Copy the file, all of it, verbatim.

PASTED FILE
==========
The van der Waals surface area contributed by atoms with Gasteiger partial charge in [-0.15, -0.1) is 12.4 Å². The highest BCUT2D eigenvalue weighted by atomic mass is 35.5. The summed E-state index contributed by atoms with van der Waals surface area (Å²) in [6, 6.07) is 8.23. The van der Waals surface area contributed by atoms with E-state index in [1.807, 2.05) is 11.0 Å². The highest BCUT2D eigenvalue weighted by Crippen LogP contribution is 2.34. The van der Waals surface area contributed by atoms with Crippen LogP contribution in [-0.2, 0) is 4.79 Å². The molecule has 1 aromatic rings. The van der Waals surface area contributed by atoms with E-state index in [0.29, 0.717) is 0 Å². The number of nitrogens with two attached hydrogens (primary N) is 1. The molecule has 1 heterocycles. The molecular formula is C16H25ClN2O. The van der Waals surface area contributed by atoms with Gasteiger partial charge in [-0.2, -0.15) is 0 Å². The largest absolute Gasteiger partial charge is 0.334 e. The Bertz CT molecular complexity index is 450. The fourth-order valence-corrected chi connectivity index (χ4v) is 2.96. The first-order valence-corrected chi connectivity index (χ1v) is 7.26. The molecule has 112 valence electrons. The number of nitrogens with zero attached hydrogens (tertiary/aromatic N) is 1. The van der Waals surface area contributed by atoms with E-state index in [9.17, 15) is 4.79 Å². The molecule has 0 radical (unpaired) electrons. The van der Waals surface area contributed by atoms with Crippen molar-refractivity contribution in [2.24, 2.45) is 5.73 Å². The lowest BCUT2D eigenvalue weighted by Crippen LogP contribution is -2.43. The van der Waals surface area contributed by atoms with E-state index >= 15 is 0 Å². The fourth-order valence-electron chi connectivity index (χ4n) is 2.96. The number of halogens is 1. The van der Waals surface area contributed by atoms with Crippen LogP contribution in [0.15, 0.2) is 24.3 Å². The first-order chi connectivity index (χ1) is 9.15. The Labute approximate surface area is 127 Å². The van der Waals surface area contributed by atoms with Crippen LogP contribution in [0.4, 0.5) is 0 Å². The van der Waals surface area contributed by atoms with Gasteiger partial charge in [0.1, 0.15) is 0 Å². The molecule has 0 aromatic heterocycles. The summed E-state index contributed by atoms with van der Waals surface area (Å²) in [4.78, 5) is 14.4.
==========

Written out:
The van der Waals surface area contributed by atoms with Gasteiger partial charge in [-0.15, -0.1) is 12.4 Å². The highest BCUT2D eigenvalue weighted by atomic mass is 35.5. The summed E-state index contributed by atoms with van der Waals surface area (Å²) in [6, 6.07) is 8.23. The van der Waals surface area contributed by atoms with E-state index in [1.807, 2.05) is 11.0 Å². The highest BCUT2D eigenvalue weighted by Crippen LogP contribution is 2.34. The van der Waals surface area contributed by atoms with Crippen LogP contribution in [-0.2, 0) is 4.79 Å². The molecule has 1 aromatic rings. The van der Waals surface area contributed by atoms with E-state index in [0.29, 0.717) is 0 Å². The number of nitrogens with two attached hydrogens (primary N) is 1. The molecule has 1 heterocycles. The molecular formula is C16H25ClN2O. The van der Waals surface area contributed by atoms with Gasteiger partial charge in [-0.2, -0.15) is 0 Å². The largest absolute Gasteiger partial charge is 0.334 e. The Bertz CT molecular complexity index is 450. The fourth-order valence-corrected chi connectivity index (χ4v) is 2.96. The first-order valence-corrected chi connectivity index (χ1v) is 7.26. The molecule has 112 valence electrons. The number of nitrogens with zero attached hydrogens (tertiary/aromatic N) is 1. The van der Waals surface area contributed by atoms with E-state index in [9.17, 15) is 4.79 Å². The molecule has 0 radical (unpaired) electrons. The van der Waals surface area contributed by atoms with Crippen molar-refractivity contribution in [2.24, 2.45) is 5.73 Å². The lowest BCUT2D eigenvalue weighted by Crippen LogP contribution is -2.43. The van der Waals surface area contributed by atoms with E-state index >= 15 is 0 Å². The fourth-order valence-electron chi connectivity index (χ4n) is 2.96. The number of halogens is 1. The van der Waals surface area contributed by atoms with Crippen LogP contribution in [0.15, 0.2) is 24.3 Å². The first-order chi connectivity index (χ1) is 9.15. The Labute approximate surface area is 127 Å². The van der Waals surface area contributed by atoms with Crippen LogP contribution in [0.4, 0.5) is 0 Å². The van der Waals surface area contributed by atoms with Gasteiger partial charge in [0.1, 0.15) is 0 Å². The molecule has 0 aromatic heterocycles. The summed E-state index contributed by atoms with van der Waals surface area (Å²) in [4.78, 5) is 14.4.